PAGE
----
In addition to checking the syntax, the Parser must check many other, more subtle, properties of the program. For instance, consider the most dynamic construction in the JavaScript language: eval. This magic function takes a string and executes it immediately, as if it were a source code. From the point of view of VM implementors, it’s scary because it can change the structure of the program itself in interesting and unpredictable ways:

(function() {
  var a = 10;
  function foo(code) {
    eval(code);
    return a;
  }

  console.log(foo(""));      // "10"
  console.log(foo("var a")); // "undefined"
})();

(seriously, don’t use eval).

Because eval is so powerful, making eval work in a JIT is very hard. Hard enough that it basically cannot optimize a function if it thinks that there may be a direct call to eval lurking somewhere in this function.

For this reason, in addition to checking that the syntax is valid, the Parser also checks which functions contain a direct call to eval. This information is stored in the AST and used later during the execution to decide which functions can be optimized and which cannot. In other words, the AST also serves as a proof that checking whether a function contains eval has been performed.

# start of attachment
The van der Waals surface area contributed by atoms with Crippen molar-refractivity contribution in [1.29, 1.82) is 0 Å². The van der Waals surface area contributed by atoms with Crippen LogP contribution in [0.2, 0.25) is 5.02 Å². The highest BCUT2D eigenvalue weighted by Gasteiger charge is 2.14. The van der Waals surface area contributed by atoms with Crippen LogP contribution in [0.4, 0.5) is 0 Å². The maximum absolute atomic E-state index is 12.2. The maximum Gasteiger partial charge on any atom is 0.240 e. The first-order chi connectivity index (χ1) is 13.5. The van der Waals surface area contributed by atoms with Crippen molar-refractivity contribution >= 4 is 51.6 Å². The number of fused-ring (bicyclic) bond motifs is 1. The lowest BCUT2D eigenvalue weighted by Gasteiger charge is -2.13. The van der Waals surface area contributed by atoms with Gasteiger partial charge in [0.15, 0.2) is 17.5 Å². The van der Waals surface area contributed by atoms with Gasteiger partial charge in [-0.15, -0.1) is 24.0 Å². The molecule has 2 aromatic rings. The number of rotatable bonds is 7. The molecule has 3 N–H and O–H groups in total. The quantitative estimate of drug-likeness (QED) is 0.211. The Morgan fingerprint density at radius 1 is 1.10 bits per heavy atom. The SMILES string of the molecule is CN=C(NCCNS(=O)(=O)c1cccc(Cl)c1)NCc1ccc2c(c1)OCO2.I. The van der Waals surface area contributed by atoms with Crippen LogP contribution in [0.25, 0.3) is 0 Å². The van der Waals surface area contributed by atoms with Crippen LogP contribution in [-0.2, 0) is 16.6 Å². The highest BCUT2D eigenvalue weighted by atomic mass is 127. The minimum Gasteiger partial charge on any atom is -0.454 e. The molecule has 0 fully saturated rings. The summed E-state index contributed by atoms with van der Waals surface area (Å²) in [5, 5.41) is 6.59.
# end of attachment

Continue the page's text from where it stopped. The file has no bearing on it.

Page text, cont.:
One of the reasons for which we don’t like checking for direct calls to eval is that it’s actually harder than it looks:

(function() {
  var a = 10;
  function foo(code) {
    eval(code);
    return a;
  }
  console.log(foo("")); // 10
  console.log(foo("var a")); // still 10, this time

  function eval() {
    // Yes, by appending something to our source code, we have removed the `eval`.
  }
})();

or

(function() {
  "use strict"; // Yes, the "use strict" is necessary here. You can try removing it and see what happens.
  var backup = eval;  

  (function() {
    var a = 10;
    var eval = backup; // This is eval, except it isn’t.
    function foo(code) {
      eval(code);
      return a;
    }
    console.log(foo("")); // 10
    console.log(foo("var a")); // still 10
  })()
})()